Achebe’s Things Fall Apart is the most translated African work of all time, appearing in over 50 languages, and has sold more than 8 million copies. It was not only the author’s first novel, but also among the first African books to be written in English, both of which facts make it all the more remarkable that it is still widely regarded as the seminal work of English language African literature.
The novel tells the story of Okonkwo, a wealthy Ibo man with three wives, who is highly respected as a wrestler in his home village of Umuofia. His father, an idle man who loved to play the flute, ended his life as something of a failure, and Okonkwo is constantly spurred on by a fear of following in his footsteps. When the missionaries arrive, and begin to disrupt life in Umuofia, Okonkwo , along with some other men, burn down the new church, and are thus all briefly imprisoned. Okonkwo kills a colonial employee in response, and when he becomes convinced his village will not join him in rebelling against the foreigners, is so overcome by shame and anger that he hangs himself.
The novel creates a compelling picture of pre-colonial Ibo culture, based on Achebe’s recollection of the community of his childhood. We learn a great deal about life in the village, from its day-to-day activities, to great festivities and religious ceremonies. It would be easy to idealise this now vanished world, but Achebe instead creates psychologically complex and believable people, within a culture both admirable and flawed. Likewise, he does not take the easy path of making the newcomers – the missionaries and their converts – into either fools of monsters. Indeed, the first missionary, Mr Brown, is quite sympathetically presented, and we can very much understand what leads Nwoye, the eldest son of Okonkwo, and thus the one he is hardest on, to abandon his father on earth for the one who in heaven.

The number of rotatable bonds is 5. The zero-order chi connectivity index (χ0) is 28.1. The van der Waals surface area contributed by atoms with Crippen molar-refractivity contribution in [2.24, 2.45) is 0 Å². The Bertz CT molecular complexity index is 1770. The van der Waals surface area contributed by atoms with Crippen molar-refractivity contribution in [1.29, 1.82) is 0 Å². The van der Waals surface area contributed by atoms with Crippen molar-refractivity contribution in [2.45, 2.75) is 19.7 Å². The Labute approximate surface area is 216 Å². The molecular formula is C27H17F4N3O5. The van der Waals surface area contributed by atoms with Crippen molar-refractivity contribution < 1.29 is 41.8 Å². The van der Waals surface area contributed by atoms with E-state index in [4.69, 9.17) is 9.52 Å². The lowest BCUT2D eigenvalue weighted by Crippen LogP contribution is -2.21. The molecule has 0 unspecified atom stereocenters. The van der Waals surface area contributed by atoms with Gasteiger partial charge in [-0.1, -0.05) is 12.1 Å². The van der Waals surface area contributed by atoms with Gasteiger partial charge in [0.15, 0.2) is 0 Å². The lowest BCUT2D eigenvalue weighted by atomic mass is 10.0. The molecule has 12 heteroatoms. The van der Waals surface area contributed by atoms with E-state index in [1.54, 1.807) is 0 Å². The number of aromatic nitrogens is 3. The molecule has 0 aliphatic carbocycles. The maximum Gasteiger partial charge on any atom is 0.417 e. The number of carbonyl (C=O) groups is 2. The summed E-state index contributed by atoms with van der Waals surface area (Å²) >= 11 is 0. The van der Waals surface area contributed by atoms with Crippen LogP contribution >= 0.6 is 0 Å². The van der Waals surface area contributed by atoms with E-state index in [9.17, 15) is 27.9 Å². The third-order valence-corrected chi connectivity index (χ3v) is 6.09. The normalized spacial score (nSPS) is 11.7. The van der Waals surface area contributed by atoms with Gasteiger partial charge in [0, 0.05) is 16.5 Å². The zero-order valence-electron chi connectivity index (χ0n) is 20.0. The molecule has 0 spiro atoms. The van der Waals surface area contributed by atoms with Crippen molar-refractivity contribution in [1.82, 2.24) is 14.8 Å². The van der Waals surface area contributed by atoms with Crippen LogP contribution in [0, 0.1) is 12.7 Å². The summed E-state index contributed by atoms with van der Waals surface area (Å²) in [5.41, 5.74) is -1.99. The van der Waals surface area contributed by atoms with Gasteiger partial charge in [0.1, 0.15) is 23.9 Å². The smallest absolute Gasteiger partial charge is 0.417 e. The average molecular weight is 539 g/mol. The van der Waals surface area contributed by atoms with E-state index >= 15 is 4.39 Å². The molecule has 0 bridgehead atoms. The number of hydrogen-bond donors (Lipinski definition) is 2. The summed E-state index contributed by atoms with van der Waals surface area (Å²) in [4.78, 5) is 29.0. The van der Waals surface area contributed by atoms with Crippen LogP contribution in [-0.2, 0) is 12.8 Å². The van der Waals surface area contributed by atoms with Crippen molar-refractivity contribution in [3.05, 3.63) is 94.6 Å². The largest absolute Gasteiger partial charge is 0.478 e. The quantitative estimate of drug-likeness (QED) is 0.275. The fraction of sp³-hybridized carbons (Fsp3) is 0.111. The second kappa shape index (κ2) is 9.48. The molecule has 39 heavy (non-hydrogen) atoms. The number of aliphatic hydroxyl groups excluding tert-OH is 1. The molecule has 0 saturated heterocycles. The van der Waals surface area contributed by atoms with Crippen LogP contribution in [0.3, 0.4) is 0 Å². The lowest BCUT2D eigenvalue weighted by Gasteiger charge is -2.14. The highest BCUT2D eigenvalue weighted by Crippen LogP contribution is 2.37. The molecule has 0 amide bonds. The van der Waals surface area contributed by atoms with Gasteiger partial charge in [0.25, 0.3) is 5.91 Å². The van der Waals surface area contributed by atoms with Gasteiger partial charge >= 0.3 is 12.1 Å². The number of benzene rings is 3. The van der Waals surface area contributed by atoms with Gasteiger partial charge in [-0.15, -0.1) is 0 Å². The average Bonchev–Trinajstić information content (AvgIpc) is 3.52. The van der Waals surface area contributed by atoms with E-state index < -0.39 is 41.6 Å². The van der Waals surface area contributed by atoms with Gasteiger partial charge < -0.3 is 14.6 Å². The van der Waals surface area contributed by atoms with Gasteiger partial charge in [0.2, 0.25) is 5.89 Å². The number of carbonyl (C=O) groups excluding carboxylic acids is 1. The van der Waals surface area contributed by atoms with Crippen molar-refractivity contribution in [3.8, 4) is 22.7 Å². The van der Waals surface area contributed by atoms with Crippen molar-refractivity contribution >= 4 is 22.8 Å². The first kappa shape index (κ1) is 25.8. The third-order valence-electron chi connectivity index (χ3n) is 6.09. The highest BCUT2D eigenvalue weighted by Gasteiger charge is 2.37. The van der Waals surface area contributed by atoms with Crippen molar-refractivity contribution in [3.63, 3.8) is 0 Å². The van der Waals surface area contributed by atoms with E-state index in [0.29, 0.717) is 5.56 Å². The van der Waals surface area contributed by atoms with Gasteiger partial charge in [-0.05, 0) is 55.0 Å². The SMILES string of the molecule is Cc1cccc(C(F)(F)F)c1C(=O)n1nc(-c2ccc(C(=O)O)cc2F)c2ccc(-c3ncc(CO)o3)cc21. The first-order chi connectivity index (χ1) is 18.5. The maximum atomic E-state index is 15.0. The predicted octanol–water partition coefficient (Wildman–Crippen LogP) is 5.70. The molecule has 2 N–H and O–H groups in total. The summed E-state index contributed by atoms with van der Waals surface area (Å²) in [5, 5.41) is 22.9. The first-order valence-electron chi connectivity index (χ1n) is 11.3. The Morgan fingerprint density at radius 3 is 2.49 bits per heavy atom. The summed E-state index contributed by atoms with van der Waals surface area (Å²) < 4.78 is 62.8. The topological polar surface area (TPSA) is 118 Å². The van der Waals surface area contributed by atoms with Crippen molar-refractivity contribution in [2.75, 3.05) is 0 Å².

It’s a truism that simplicity is immensely difficult to achieve, and Achebe’s clear, uncluttered prose is truly impressive in this regard. Here, for example, is Okonkwo lying awake at night, troubled by the missionaries: “He saw himself and his fathers crowding round their ancestral shrine waiting in vain for worship and sacrifice and finding nothing but ashes of bygone days, and his children the while praying to the white man’s god. If such a thing were ever to happen, he Okonkwo, would wipe them off the face of the earth.”
There is an unexpected and elegant change of style at the end of the book. For the last two paragraphs of the novel, we move abruptly from the detailed and complex world of the Ibo to the mind of the District Commissioner, who has examined Okonkwo’s dead body. He is planning to write a book, and the very last lines of Things Fall Apart concern his thoughts on the matter: “The story of this man who had killed a messenger and hanged himself would make interesting reading. One could almost write a whole chapter on him. Perhaps not a whole chapter but a reasonable paragraph, at any rate. There was so much to include, and one must be firm in cutting out details. He had already chosen the title of the book, after much thought: The Pacification of the Primitive Tribes of the Lower Niger.”
Thus is the entire culture summarily described and dismissed. Perhaps by our modern standards, it is a rather obvious twist, but I found it a very neat presentation of the inescapable fact that how a people’s stories are told is vital to the survival of that people. Thus this book – Achebe’s attempt to capture a people that he remembered – is given a certain grander importance, as an attempt also to preserve that people.
Sarah Norman is a Zimbabwean who splits her time between Harare and Nairobi. She documents her reading life in the blog White Whale (www.booksof2010.blogspot.com)